A person is composed of their parents’ chromosomes, an XY from the father and an XX from the mother; the Y chromosome is attributed to male characteristics and other sex dependent connotations, it is, normally, only given to males this is the reasoning for receiving the male character’s name from the biblical story. Meanwhile the X-chromosome, which can be given by both parents, is called the mitochondrial genome for one of the X-chromosomes from the mother is always given to the offspring, so the name the common ancestor of the X-chromosome to Homo sapiens is given is the “mitochondrial Eve”, falling in suit with the biblical story line. “Mitochondrial Eve” is actually supported by the fossil record and placed at a very similar time frame to the “Adam chromosome”, she is a at a fairly definite 208,300 years ago.

So although it does seem that the “Adam” and “Eve” of our species did appear around the same time frame, based on genetic analysis of the fossil records, it also seems they were a bit older than the creation date given by Christianity… which is about 14,800 years too young actually and the land was more than likely no garden of Eden.

Nicole Peterkin (3)

Adderall: A Wonder Drug for Success?

Four exams in one week, multiple papers and assignments due on the same day, endless hours of reading you fell behind in; we have all experienced such atrocities as college students, and with the mounting pressure to do well in school and get straight A’s for an eventual successful job, it is no wonder students have been feeling desperate for something to help achieve success. A “study drug” that will help them focus, study for countless hours, and ace their exams! Who wouldn’t want to swallow a pill with such promising effects?

This is part of the emergent problem in the US; the growing prevalence of the abuse of prescription amphetamines such as Adderall on college campuses. Numerous studies have been conducted recently to discover just how many students are opting to use such a substance to aid in their studies. After surveying students enrolled in 119colleges across America, it was discovered that up to 25% of them have used the drug. Another study performed at BrighamYoung University in Provo, Utah decided to use the social networking site Twitter to access the prevalence of Adderall among young adults. They scanned the website for mentions of the drug, and found “a total of 213,633 tweets” between November 2011 and May 2012, with an increased frequency during final exam periods nationwide! Clearly, from these studies, and even just our own experience as college students, it is evident that the use of Adderall has been on the rise.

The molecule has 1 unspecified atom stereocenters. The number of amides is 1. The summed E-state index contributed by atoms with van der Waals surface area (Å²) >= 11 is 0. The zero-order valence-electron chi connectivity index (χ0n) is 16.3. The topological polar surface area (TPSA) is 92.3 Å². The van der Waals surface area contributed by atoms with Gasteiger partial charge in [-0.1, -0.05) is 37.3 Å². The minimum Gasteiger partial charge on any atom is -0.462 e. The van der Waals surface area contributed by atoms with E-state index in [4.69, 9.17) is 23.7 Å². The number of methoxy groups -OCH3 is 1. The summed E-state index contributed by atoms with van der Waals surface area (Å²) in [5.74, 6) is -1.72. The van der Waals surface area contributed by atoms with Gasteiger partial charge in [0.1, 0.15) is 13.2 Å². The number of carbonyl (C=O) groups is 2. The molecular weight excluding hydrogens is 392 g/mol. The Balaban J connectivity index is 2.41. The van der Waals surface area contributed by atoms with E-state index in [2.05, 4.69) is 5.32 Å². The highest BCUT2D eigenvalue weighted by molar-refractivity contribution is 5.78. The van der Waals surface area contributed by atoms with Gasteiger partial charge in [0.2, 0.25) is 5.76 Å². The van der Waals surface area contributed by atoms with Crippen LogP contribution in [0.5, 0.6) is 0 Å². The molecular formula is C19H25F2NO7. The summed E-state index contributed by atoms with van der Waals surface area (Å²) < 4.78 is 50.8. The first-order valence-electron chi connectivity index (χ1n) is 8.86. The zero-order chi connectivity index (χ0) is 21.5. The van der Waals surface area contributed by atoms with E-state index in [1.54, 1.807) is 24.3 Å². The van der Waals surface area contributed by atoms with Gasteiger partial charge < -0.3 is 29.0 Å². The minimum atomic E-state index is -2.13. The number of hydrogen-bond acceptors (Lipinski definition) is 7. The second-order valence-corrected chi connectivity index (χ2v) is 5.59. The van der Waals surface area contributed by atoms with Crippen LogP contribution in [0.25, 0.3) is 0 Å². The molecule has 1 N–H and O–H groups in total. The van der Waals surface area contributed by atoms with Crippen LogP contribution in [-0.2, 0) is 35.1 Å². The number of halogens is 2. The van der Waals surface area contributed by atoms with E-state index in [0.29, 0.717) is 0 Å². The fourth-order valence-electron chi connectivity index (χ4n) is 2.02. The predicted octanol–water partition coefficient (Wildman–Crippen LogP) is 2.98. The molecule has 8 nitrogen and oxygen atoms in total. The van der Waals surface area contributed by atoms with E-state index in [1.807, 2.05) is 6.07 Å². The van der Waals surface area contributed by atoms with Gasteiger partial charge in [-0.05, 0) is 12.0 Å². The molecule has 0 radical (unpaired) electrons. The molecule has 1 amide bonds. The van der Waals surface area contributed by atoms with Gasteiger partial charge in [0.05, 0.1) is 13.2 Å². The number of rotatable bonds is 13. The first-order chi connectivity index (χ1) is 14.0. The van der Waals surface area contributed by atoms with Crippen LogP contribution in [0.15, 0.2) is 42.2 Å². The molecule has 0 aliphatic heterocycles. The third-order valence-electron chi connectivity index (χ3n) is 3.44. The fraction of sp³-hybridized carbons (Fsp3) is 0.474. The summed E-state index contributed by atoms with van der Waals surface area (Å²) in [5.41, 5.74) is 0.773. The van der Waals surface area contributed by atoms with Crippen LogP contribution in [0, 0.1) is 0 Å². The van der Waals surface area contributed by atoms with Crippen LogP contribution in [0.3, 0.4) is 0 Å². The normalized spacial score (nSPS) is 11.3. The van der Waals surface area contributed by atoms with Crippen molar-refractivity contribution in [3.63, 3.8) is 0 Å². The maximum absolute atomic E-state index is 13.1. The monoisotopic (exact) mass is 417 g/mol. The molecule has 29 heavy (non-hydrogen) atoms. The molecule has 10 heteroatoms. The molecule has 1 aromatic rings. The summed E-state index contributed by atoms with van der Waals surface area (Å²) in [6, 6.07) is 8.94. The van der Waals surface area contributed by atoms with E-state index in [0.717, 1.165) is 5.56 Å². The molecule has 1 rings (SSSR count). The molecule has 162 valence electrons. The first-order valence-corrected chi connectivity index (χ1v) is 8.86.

So what exactly is Adderall and why is its increasing pervasiveness of such concern? Adderall is amphetamine anddextroamphetamine, both which serve as stimulants to the central nervous system and affect nerves and brain chemicals contributing to hyperactivity and impulse control that is conventionally used as a treatment for attention deficit disorder and narcolepsy.  For people who are in need of Adderall for such conditions, it aids in patients ability to focus, pay attention and control behavior. However when abused, and taken without doctor consent, the effects of Adderall can be quite destructive. As a schedule II medication, it is possible to become addicted or develop dependence to the substance. Adderall triggers the release of adrenaline, increases heart rate and flow of the blood to muscles. It’s effect on heart rate can cause cardiovascular problems such as increased blood pressure or disrupted heart rhythm. While short term effects of dryness of the mouth, difficultly sleeping, headaches, or even chest pain may seem as a mere inconvenience to desperate college students, its long term effects are much more daunting. Abuse of Adderall can increase a person’s risk for heart attack and stroke, and cause them to develop mental health disorders such as depression, paranoia and hostility.